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Arms (Prohibited Ammunition) Order 2019

Firearms laws have changed

 

View Arms (Prohibited Ammunition) Order 2019 from the New Zealand Legislation website

The temporary amnesty for persons possessing prohibited ammunition (Regulation 28Y of the Arms Regulations 1992) ended on the 30 September 2019.

Regulation 28Y of the Arms Regulations 1992 allows for certain persons (below) to possess prohibited ammunition.

A bona fide collector / a director or curator of a bona fide museum of prohibited ammunition

Under Regulation 28Y (1) of the Arms Regulation 1992 the following persons may only possess prohibited ammunition that is manufactured for small arms:

  1. a director or curator of a bona fide museum:
  2. a bona fide collector of ammunition.

Small arms means (Regulation 28Y (5) Arms Regulation):

  1. a rifle of a calibre up to 20 millimetres
  2. a pistol of a calibre up to 20 millimetres

If you wish to keep your collection of prohibited ammunition, you will need to be recognised by Police as a bona fide collector of prohibited ammunition. To be recognised as a bona fide collector please:

  1. Complete the POL67AC Police form attached with the relevant supporting document/s
  1. Send your completed form to prohibitedfirearmendorsement@police.govt.nz
  2. If approved, you will receive a “letter of recognition” that identifies you as a bona fide collector of prohibited ammunition.


Note: The letter is not an endorsement

If you do not wish to keep your collection of prohibited ammunition, then Police will arrange to visit you and collect the prohibited ammunition.

A researcher of prohibited ammunition

Under Regulation 28Y (2) of the Arms Regulation 1992 a researcher may possess prohibited ammunition if the researcher is—

  1. employed or contracted by—
    1. the New Zealand Defence Force; or
    2. the Institute of Environmental Science and Research Limited; and
  2. researching the chemical makeup of certain types of prohibited ammunition.

If you wish to possess prohibited ammunition for the purpose of research, you will need to be recognised by Police as a researcher of prohibited ammunition. To be recognised as a researcher of prohibited ammunition please:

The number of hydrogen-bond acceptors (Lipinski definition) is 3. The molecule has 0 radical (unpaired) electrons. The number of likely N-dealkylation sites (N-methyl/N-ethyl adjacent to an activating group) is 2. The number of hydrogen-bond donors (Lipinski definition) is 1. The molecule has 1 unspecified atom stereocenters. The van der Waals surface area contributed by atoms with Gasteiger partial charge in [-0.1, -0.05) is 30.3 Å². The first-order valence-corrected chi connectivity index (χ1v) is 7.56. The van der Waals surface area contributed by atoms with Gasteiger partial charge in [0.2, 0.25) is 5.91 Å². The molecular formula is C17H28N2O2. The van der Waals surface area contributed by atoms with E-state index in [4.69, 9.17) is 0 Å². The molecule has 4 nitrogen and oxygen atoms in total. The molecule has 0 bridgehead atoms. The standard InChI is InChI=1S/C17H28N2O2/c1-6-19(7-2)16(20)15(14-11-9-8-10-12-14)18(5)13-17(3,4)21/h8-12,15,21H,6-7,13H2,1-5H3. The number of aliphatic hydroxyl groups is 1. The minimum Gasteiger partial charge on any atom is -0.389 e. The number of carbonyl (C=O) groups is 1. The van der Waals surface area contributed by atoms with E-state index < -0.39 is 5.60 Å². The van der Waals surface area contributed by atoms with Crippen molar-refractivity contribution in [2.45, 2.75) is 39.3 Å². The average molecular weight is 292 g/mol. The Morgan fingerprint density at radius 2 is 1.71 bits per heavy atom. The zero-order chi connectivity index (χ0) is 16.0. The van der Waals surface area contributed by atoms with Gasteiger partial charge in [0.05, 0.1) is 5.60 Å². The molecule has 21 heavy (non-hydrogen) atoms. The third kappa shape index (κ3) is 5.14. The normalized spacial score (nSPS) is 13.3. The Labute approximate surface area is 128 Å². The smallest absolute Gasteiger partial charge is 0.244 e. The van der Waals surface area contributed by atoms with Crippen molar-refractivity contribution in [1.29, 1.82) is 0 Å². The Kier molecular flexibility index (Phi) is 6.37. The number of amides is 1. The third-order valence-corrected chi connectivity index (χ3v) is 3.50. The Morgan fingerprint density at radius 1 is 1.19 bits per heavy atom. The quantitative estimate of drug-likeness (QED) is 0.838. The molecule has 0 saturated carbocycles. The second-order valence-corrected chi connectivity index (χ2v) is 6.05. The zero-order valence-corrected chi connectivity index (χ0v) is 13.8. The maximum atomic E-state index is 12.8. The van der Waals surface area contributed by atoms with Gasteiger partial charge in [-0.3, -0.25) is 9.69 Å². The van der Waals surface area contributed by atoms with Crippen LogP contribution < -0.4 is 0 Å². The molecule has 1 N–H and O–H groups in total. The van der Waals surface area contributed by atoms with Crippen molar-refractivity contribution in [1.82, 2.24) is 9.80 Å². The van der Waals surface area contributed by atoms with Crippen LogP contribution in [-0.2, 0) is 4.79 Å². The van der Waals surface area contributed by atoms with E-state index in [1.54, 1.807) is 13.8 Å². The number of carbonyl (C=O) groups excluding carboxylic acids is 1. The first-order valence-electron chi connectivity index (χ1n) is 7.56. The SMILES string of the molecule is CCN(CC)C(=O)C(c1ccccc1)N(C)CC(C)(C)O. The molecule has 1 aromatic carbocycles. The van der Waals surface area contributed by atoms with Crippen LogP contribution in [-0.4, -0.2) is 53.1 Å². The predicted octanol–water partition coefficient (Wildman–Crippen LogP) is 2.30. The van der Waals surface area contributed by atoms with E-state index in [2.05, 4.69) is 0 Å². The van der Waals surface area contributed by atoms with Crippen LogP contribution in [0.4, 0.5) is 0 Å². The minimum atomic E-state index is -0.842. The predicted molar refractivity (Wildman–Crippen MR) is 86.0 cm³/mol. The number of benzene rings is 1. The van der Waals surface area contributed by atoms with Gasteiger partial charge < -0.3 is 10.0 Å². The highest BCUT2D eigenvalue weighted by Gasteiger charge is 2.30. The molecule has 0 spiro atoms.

1. Complete the POL67AR Police form attached with the relevant supporting document/s
  1. Send your completed form to prohibitedfirearmendorsement@police.govt.nz
  2. If approved, you will receive a “letter of recognition” that identifies you as researcher of prohibited ammunition


Note: The letter is not an endorsement

If you do not wish to continue to possess of prohibited ammunition for the purpose of research, then Police will arrange to visit you and collect the prohibited ammunition.

 

Prohibited ammunition

(Arms (Prohibited Ammunition) Order 2019)

Ammunition

Description

Tracer ammunition

Projectiles containing an element that enables the trajectory of the projectiles to be observed

Enhanced-penetration ammunition

Projectiles that have a steel or tungsten carbide penetrator intended to achieve better penetration

Armour-piercing ammunition

Projectiles intended to penetrate or perforate armour plate and ceramic armours, typically achieved through the use of hardened or specialised core materials

Incendiary ammunition
(excluding flares for flare guns)

Projectiles designed to provide an incendiary effect on impact with the target

Explosive ammunition

Projectiles containing a high-explosive charge that detonates on impact with or in close proximity to the target

Multi-purpose ammunition

Armour-piercing incendiary ammunition in which the incendiary compound is replaced by a high-explosive charge to provide a blast, fragmentation, and incendiary effect as well as an armour-piercing effect

Discarding-sabot ammunition
(excluding shotgun cartridges)

Small-diameter projectiles designed to pierce armour that are placed into a supporting plug (a sabot) and then pushed down the bore as an assembly; the sabot is stripped off when the assembly leaves the barrel

Multi-projectile ammunition
(excluding shotgun ammunition)

Ammunition that has the ability to fire multiple projectiles in a single shot (for example, duplex ammunition)

Chemical or biological carrier ammunition
(excluding projectiles for any device designed
and intended solely for any medical, surgical,
veterinary, scientific, agricultural, industrial, or
other similar lawful purpose)

Projectiles that have the ability to carry a chemical or biological agent

Flechettes
(excluding projectiles designed and intended
solely for any bolt gun, stud gun, humane killer,
deer net gun, nail gun, or a pistol that is part of
rocket-throwing or line-throwing equipment)

Lightweight, fin-stabilised projectiles, fired from a sabot, with an aerodynamic shape and small frontal area to minimise air resistance